Author Identifiers

Cim Sears
ORCID: 0000-0002-3295-9502

Date of Award

2020

Degree Type

Thesis

Degree Name

Master of Arts by Research

School

School of Arts and Humanities

First Advisor

Dr Paul Uhlmann

Second Advisor

Dr Marcella Polain

Abstract

The context of my embodied project, I Walk to See, I Walk to Know: Walking to Wongawol, is an exploration into 1) the absence of Western Desert Aboriginal narratives via the act of walking as knowing and 2) my recently discovered ancestral connections, which were historically erased by the state. The location of my project is Wongawol Station in the Western Desert, Western Australia, where my Indigenous ancestors lived, and whose lives I draw upon to make connections with the narratives and sensations of the desert landscape. I use the methodology of walking to investigate the interconnectivity between body and space/place and how this might be interpreted in relation to my research. For Nandi Chinna (2014), walking defines the body as the sensory vessel that can experience the dimensions of told and untold narratives of life on earth. I further explore the act of walking through the lens of rhythmanalysis—an approach that refers to how movement is a primary way of “engaging with the world” (Chen, 2013, p. 531). This is illustrated by works such as Raban’s Fergus Walking (Chen, 2013), a structural film that experiments within a nonbinary representation of walking within disrupted notions of time and space. Expanding on this idea, I have incorporated Derrida’s concepts of absence/presence within language/text, time and space as informed by his deconstructionism and nonbinary phenomenology to disrupt accepted literary and philosophical dichotomies. Indigenous film maker Thornton (2018) is also examined from the perspective of cinematography techniques in relation to body, memory, history and the land. Anselm Kiefer’s artworks, which convey the effects of Nazi Germany’s holocaust, allow a potent comparison reflecting “an intimate involvement with destruction and apocalypse [which acts] to provoke and keep memory alive” (Spies, 2016, p. 17). Underpinning my practice-led research are the writings of phenomenologists Merleau- Ponty (1962, 2012) and Heidegger (1962), who believe that the body and the world cannot be separated and that the body is essentially the primary place of knowing and interpreting the world (Merleau-Ponty, 2012): “my existence as subjectivity is identical with my existence as a body and with the existence of the world” (p. 431).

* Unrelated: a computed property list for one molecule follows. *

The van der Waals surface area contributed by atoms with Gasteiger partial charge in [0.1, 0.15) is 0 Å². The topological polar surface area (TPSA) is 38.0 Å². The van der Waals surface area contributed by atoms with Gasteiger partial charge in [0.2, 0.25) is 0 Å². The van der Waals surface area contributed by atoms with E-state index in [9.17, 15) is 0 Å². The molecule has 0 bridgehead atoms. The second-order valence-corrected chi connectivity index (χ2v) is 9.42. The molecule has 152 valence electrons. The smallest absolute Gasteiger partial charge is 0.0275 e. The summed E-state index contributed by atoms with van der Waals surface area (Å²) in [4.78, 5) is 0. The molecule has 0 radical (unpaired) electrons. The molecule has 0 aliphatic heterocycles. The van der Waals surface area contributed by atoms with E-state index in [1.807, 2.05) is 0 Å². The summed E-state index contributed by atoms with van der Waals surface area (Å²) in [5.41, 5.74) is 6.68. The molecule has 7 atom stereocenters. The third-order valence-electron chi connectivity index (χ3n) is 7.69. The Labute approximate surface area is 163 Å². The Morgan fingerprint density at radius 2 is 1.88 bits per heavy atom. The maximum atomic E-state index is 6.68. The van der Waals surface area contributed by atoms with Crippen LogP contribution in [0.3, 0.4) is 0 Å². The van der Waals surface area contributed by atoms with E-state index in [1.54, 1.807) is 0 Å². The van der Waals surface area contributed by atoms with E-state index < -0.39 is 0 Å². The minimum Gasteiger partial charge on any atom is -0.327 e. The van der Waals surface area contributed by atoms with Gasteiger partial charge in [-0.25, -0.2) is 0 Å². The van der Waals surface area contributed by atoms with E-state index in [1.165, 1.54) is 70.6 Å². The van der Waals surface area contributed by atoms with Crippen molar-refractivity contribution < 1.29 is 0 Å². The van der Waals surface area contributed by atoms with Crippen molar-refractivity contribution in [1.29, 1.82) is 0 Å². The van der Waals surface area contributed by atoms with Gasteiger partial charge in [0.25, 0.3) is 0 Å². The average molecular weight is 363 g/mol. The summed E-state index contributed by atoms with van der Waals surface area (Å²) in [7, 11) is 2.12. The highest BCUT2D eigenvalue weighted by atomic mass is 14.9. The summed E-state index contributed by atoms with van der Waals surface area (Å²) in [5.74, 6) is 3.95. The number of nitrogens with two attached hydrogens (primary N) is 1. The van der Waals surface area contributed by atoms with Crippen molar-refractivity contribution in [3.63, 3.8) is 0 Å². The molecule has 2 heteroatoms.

The resultant dynamism and potentialities of working with materials to define the place/space of my ancestors comprises the act of walking, field notes, archives, photographic processes, ceramics and print processes. Further, the knowledge gained from acute immersive processes, experiential outcomes in situ and references to government documents characterises this exegesis as preparatory work towards a much larger body of research yet to be undertaken.

Access Note

The following images are not available in the online version of the thesis:

Fig 3 (page 31), Fig 4 (page 33), and Fig 13 (page 70).

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